Public trust and confidence are essential in ensuring successful and sustainable fundraising. Members of the public may hold strong views about how, and indeed whether, fundraisers are remunerated which may in turn influence their decision to donate. It is important for fundraising organisations to consider public trust and confidence, balancing public perceptions with a good business plan.

Commission

Organisations ought not to use commission payments, particularly commission-only payments, unless the following conditions are met:

  • Other sources of fundraising investment have been explored and exhausted
  • Payments are subject to approval by the fundraising organisation’s trustees, or senior executives when power has been delegated
  • Safeguards are in place to ensure excessive remuneration is not permitted

 

 

Working with volunteers

It is advisable for volunteers to have their expenses reimbursed and it is good practice that this happens regularly to ensure volunteers are not left out of pocket. Volunteers should only have their out-of-pocket expenses reimbursed and, and not be paid a flat rate amount as this may trigger minimum wage legislation. Where possible, it is a good idea for receipts to be received before expenses are paid. In some cases, it may be appropriate to reimburse expenses in advance, with the subsequent provision of receipts where possible. This may be appropriate for example where larger sums are to be paid and it is unreasonable to expect the volunteer to pay them, or the volunteer’s financial circumstances make it difficult for them to incur expenses in advance. Training that is not related to the activity, use of the fundraising organisation’s other facilities, or payment in excess of out of pocket expenses may lead to a contract of employment being entered into inadvertently.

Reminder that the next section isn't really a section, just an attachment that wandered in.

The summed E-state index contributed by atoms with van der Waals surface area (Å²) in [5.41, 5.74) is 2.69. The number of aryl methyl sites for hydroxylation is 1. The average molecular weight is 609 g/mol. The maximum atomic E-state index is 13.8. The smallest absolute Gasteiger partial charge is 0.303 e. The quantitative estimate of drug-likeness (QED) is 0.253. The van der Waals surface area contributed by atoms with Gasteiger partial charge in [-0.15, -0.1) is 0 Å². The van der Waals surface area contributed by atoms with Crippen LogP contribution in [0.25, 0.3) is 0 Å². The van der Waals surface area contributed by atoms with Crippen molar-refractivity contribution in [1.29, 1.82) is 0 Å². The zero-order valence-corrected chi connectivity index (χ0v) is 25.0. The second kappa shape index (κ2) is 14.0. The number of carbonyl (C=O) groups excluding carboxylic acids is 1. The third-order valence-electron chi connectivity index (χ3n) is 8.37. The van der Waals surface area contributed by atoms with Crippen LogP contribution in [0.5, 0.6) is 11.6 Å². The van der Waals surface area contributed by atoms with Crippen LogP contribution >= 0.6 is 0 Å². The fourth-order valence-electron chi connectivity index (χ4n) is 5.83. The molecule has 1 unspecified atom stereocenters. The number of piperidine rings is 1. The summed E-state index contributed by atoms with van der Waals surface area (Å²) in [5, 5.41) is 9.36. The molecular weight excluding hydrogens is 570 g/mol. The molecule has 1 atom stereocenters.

Trustees as paid fundraisers

In England and Wales

Trustees must not be paid for fundraising on behalf of the charity unless the following criteria are met:

Either:

  • The charity’s constitution specifically provides for the type of payment proposed

          Or:

  • The charity’s constitution does not expressly prohibit the type of payment proposed
  • The charity complies with the provisions of section 73A of the Charities Act 1993 (see below)
  • The payment is not for being a trustee or under a contract of employment

 

In Scotland

In Scotland, the remuneration of charity trustees is strictly prohibited unless strict conditions are met. These are:

  • The maximum amount of the payment is set out in a written agreement
  • The maximum amount is reasonable in the circumstances
  • The charity trustees are satisfied that it is in the interests of the charity for the services to be provided by the charity trustee for that amount (which must be set out in the agreement)
  • Immediately after the agreement is entered into, only a minority of the charity trustees receive remuneration
  • The charity’s constitution or governing document does not expressly prohibit it

 

These provisions also apply to payments to those persons considered by the 2005 Act to be connected to trustees, including business associates and family.